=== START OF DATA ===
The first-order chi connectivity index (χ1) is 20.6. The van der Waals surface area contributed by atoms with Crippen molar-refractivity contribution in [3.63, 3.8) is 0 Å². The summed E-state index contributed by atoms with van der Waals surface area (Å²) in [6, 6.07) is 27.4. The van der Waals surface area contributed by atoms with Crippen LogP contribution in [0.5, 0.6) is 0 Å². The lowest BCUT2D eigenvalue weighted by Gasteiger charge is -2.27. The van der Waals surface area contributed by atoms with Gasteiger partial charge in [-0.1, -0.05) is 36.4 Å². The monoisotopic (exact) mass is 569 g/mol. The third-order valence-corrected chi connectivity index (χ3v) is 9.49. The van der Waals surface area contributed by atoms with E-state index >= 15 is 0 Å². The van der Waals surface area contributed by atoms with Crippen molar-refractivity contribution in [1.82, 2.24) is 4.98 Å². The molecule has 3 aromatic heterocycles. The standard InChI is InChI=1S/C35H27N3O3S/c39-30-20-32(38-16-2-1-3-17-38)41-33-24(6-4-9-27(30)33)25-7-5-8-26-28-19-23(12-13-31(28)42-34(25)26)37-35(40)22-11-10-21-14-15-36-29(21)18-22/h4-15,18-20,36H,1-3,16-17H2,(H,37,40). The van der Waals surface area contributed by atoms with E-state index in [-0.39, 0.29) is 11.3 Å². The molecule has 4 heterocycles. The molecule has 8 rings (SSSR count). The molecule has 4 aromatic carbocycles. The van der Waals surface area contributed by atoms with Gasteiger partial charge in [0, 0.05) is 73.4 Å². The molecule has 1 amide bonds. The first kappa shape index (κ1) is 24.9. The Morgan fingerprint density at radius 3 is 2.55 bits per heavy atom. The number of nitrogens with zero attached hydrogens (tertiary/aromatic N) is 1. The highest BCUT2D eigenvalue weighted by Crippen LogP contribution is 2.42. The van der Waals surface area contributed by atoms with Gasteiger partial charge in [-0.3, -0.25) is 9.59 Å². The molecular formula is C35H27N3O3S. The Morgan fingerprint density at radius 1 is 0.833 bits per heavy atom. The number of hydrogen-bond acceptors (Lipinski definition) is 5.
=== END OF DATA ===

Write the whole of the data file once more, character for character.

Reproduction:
The first-order chi connectivity index (χ1) is 20.6. The van der Waals surface area contributed by atoms with Crippen molar-refractivity contribution in [3.63, 3.8) is 0 Å². The summed E-state index contributed by atoms with van der Waals surface area (Å²) in [6, 6.07) is 27.4. The van der Waals surface area contributed by atoms with Crippen LogP contribution in [0.5, 0.6) is 0 Å². The lowest BCUT2D eigenvalue weighted by Gasteiger charge is -2.27. The van der Waals surface area contributed by atoms with Gasteiger partial charge in [-0.1, -0.05) is 36.4 Å². The monoisotopic (exact) mass is 569 g/mol. The third-order valence-corrected chi connectivity index (χ3v) is 9.49. The van der Waals surface area contributed by atoms with E-state index >= 15 is 0 Å². The van der Waals surface area contributed by atoms with Crippen molar-refractivity contribution in [1.82, 2.24) is 4.98 Å². The molecule has 3 aromatic heterocycles. The standard InChI is InChI=1S/C35H27N3O3S/c39-30-20-32(38-16-2-1-3-17-38)41-33-24(6-4-9-27(30)33)25-7-5-8-26-28-19-23(12-13-31(28)42-34(25)26)37-35(40)22-11-10-21-14-15-36-29(21)18-22/h4-15,18-20,36H,1-3,16-17H2,(H,37,40). The van der Waals surface area contributed by atoms with E-state index in [-0.39, 0.29) is 11.3 Å². The molecule has 4 heterocycles. The molecule has 8 rings (SSSR count). The molecule has 4 aromatic carbocycles. The van der Waals surface area contributed by atoms with Gasteiger partial charge in [0, 0.05) is 73.4 Å². The molecule has 1 amide bonds. The first kappa shape index (κ1) is 24.9. The Morgan fingerprint density at radius 3 is 2.55 bits per heavy atom. The number of nitrogens with zero attached hydrogens (tertiary/aromatic N) is 1. The highest BCUT2D eigenvalue weighted by Crippen LogP contribution is 2.42. The van der Waals surface area contributed by atoms with Gasteiger partial charge in [-0.3, -0.25) is 9.59 Å². The molecular formula is C35H27N3O3S. The Morgan fingerprint density at radius 1 is 0.833 bits per heavy atom. The number of hydrogen-bond acceptors (Lipinski definition) is 5.